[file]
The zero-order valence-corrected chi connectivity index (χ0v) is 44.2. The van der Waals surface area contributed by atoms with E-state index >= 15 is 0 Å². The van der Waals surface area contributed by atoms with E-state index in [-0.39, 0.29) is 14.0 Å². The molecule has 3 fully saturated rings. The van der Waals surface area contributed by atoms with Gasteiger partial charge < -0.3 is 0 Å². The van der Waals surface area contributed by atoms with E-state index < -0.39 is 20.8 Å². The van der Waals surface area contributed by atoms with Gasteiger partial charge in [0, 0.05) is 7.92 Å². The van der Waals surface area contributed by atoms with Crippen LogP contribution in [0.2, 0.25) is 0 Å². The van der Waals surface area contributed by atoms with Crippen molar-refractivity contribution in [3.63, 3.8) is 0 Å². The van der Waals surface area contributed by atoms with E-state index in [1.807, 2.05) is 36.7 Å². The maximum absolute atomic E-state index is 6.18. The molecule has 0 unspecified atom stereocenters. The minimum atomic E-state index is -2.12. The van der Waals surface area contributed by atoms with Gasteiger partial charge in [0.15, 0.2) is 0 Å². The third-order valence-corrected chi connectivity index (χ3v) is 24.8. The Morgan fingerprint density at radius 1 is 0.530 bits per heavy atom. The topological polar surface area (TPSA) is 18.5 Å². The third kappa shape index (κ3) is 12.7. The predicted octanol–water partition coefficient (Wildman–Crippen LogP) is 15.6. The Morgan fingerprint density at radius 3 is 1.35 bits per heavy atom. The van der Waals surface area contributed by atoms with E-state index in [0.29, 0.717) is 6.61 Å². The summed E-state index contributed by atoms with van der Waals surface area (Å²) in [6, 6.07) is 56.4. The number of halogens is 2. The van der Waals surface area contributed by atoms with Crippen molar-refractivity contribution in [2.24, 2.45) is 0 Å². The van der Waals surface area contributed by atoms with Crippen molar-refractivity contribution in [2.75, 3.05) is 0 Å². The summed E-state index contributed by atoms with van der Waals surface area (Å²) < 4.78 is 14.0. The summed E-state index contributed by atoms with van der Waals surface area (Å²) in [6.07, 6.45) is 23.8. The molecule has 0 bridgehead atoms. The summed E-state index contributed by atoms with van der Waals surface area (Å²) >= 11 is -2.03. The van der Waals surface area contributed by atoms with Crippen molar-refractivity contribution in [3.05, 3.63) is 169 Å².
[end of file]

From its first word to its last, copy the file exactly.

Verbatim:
The zero-order valence-corrected chi connectivity index (χ0v) is 44.2. The van der Waals surface area contributed by atoms with E-state index >= 15 is 0 Å². The van der Waals surface area contributed by atoms with E-state index in [-0.39, 0.29) is 14.0 Å². The molecule has 3 fully saturated rings. The van der Waals surface area contributed by atoms with Gasteiger partial charge < -0.3 is 0 Å². The van der Waals surface area contributed by atoms with E-state index < -0.39 is 20.8 Å². The van der Waals surface area contributed by atoms with Gasteiger partial charge in [0, 0.05) is 7.92 Å². The van der Waals surface area contributed by atoms with Crippen LogP contribution in [0.2, 0.25) is 0 Å². The van der Waals surface area contributed by atoms with Crippen molar-refractivity contribution in [3.63, 3.8) is 0 Å². The van der Waals surface area contributed by atoms with E-state index in [1.807, 2.05) is 36.7 Å². The maximum absolute atomic E-state index is 6.18. The molecule has 0 unspecified atom stereocenters. The minimum atomic E-state index is -2.12. The van der Waals surface area contributed by atoms with Gasteiger partial charge in [0.15, 0.2) is 0 Å². The third-order valence-corrected chi connectivity index (χ3v) is 24.8. The Morgan fingerprint density at radius 1 is 0.530 bits per heavy atom. The topological polar surface area (TPSA) is 18.5 Å². The third kappa shape index (κ3) is 12.7. The predicted octanol–water partition coefficient (Wildman–Crippen LogP) is 15.6. The Morgan fingerprint density at radius 3 is 1.35 bits per heavy atom. The van der Waals surface area contributed by atoms with E-state index in [0.29, 0.717) is 6.61 Å². The summed E-state index contributed by atoms with van der Waals surface area (Å²) in [6, 6.07) is 56.4. The number of halogens is 2. The van der Waals surface area contributed by atoms with Crippen molar-refractivity contribution in [2.24, 2.45) is 0 Å². The van der Waals surface area contributed by atoms with Crippen molar-refractivity contribution in [2.75, 3.05) is 0 Å². The summed E-state index contributed by atoms with van der Waals surface area (Å²) < 4.78 is 14.0. The summed E-state index contributed by atoms with van der Waals surface area (Å²) in [6.07, 6.45) is 23.8. The molecule has 0 bridgehead atoms. The summed E-state index contributed by atoms with van der Waals surface area (Å²) >= 11 is -2.03. The van der Waals surface area contributed by atoms with Crippen molar-refractivity contribution in [3.05, 3.63) is 169 Å².